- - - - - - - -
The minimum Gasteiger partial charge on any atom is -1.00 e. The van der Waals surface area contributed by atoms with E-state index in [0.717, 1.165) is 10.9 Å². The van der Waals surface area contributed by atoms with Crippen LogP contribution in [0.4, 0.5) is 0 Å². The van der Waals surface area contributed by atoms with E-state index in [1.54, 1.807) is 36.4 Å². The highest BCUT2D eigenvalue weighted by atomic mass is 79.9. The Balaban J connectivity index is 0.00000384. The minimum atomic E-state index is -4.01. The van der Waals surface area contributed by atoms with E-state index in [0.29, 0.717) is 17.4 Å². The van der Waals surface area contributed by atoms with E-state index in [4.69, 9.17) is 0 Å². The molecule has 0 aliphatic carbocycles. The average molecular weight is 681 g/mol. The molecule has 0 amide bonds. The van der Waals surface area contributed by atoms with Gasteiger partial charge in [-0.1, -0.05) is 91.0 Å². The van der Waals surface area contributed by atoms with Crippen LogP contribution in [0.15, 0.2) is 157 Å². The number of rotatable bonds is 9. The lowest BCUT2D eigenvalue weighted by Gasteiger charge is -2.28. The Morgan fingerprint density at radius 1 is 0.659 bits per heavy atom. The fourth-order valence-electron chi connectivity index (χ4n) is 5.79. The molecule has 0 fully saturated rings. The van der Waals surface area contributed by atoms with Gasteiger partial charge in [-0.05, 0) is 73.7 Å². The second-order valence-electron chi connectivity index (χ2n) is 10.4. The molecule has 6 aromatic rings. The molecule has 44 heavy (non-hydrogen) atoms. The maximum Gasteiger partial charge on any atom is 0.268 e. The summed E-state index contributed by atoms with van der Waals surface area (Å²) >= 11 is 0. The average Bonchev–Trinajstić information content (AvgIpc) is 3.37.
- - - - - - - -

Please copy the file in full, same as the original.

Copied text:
The minimum Gasteiger partial charge on any atom is -1.00 e. The van der Waals surface area contributed by atoms with E-state index in [0.717, 1.165) is 10.9 Å². The van der Waals surface area contributed by atoms with Crippen LogP contribution in [0.4, 0.5) is 0 Å². The van der Waals surface area contributed by atoms with E-state index in [1.54, 1.807) is 36.4 Å². The highest BCUT2D eigenvalue weighted by atomic mass is 79.9. The Balaban J connectivity index is 0.00000384. The minimum atomic E-state index is -4.01. The van der Waals surface area contributed by atoms with E-state index in [0.29, 0.717) is 17.4 Å². The van der Waals surface area contributed by atoms with E-state index in [4.69, 9.17) is 0 Å². The molecule has 0 aliphatic carbocycles. The average molecular weight is 681 g/mol. The molecule has 0 amide bonds. The van der Waals surface area contributed by atoms with Gasteiger partial charge in [-0.1, -0.05) is 91.0 Å². The van der Waals surface area contributed by atoms with Crippen LogP contribution in [0.15, 0.2) is 157 Å². The number of rotatable bonds is 9. The lowest BCUT2D eigenvalue weighted by Gasteiger charge is -2.28. The Morgan fingerprint density at radius 1 is 0.659 bits per heavy atom. The fourth-order valence-electron chi connectivity index (χ4n) is 5.79. The molecule has 0 fully saturated rings. The van der Waals surface area contributed by atoms with Gasteiger partial charge in [-0.05, 0) is 73.7 Å². The second-order valence-electron chi connectivity index (χ2n) is 10.4. The molecule has 6 aromatic rings. The molecule has 44 heavy (non-hydrogen) atoms. The maximum Gasteiger partial charge on any atom is 0.268 e. The summed E-state index contributed by atoms with van der Waals surface area (Å²) >= 11 is 0. The average Bonchev–Trinajstić information content (AvgIpc) is 3.37.